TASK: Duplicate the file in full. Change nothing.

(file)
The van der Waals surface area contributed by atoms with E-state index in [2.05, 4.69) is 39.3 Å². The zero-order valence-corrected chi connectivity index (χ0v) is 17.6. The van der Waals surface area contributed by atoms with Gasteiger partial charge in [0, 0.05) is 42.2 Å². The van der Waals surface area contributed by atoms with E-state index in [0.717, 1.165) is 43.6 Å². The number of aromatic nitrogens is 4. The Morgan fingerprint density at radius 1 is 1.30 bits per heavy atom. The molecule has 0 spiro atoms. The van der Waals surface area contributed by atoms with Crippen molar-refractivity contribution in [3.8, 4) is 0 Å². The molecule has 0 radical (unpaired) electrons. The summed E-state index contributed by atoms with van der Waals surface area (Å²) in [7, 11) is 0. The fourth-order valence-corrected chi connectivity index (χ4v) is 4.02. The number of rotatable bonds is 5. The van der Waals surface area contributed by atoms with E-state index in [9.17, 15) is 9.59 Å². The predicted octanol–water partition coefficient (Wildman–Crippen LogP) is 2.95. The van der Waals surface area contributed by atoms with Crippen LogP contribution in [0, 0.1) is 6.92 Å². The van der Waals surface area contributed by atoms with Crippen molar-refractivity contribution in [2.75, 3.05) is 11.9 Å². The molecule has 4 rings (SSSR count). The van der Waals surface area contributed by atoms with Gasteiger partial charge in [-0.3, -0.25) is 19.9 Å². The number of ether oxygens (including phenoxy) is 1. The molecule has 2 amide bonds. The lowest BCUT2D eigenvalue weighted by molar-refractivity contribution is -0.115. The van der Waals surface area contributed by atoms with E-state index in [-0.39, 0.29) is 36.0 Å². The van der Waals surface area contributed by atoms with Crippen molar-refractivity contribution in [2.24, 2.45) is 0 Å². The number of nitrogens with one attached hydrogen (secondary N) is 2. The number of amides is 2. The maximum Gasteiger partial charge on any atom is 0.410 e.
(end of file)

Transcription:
The van der Waals surface area contributed by atoms with E-state index in [2.05, 4.69) is 39.3 Å². The zero-order valence-corrected chi connectivity index (χ0v) is 17.6. The van der Waals surface area contributed by atoms with Gasteiger partial charge in [0, 0.05) is 42.2 Å². The van der Waals surface area contributed by atoms with E-state index in [0.717, 1.165) is 43.6 Å². The number of aromatic nitrogens is 4. The Morgan fingerprint density at radius 1 is 1.30 bits per heavy atom. The molecule has 0 spiro atoms. The van der Waals surface area contributed by atoms with Crippen molar-refractivity contribution in [3.8, 4) is 0 Å². The molecule has 0 radical (unpaired) electrons. The summed E-state index contributed by atoms with van der Waals surface area (Å²) in [7, 11) is 0. The fourth-order valence-corrected chi connectivity index (χ4v) is 4.02. The number of rotatable bonds is 5. The van der Waals surface area contributed by atoms with E-state index in [9.17, 15) is 9.59 Å². The predicted octanol–water partition coefficient (Wildman–Crippen LogP) is 2.95. The van der Waals surface area contributed by atoms with Crippen LogP contribution in [0, 0.1) is 6.92 Å². The van der Waals surface area contributed by atoms with Crippen molar-refractivity contribution in [2.75, 3.05) is 11.9 Å². The molecule has 4 rings (SSSR count). The van der Waals surface area contributed by atoms with Gasteiger partial charge in [-0.3, -0.25) is 19.9 Å². The number of ether oxygens (including phenoxy) is 1. The molecule has 2 amide bonds. The lowest BCUT2D eigenvalue weighted by molar-refractivity contribution is -0.115. The van der Waals surface area contributed by atoms with E-state index in [-0.39, 0.29) is 36.0 Å². The van der Waals surface area contributed by atoms with Crippen molar-refractivity contribution in [2.24, 2.45) is 0 Å². The number of nitrogens with one attached hydrogen (secondary N) is 2. The number of amides is 2. The maximum Gasteiger partial charge on any atom is 0.410 e.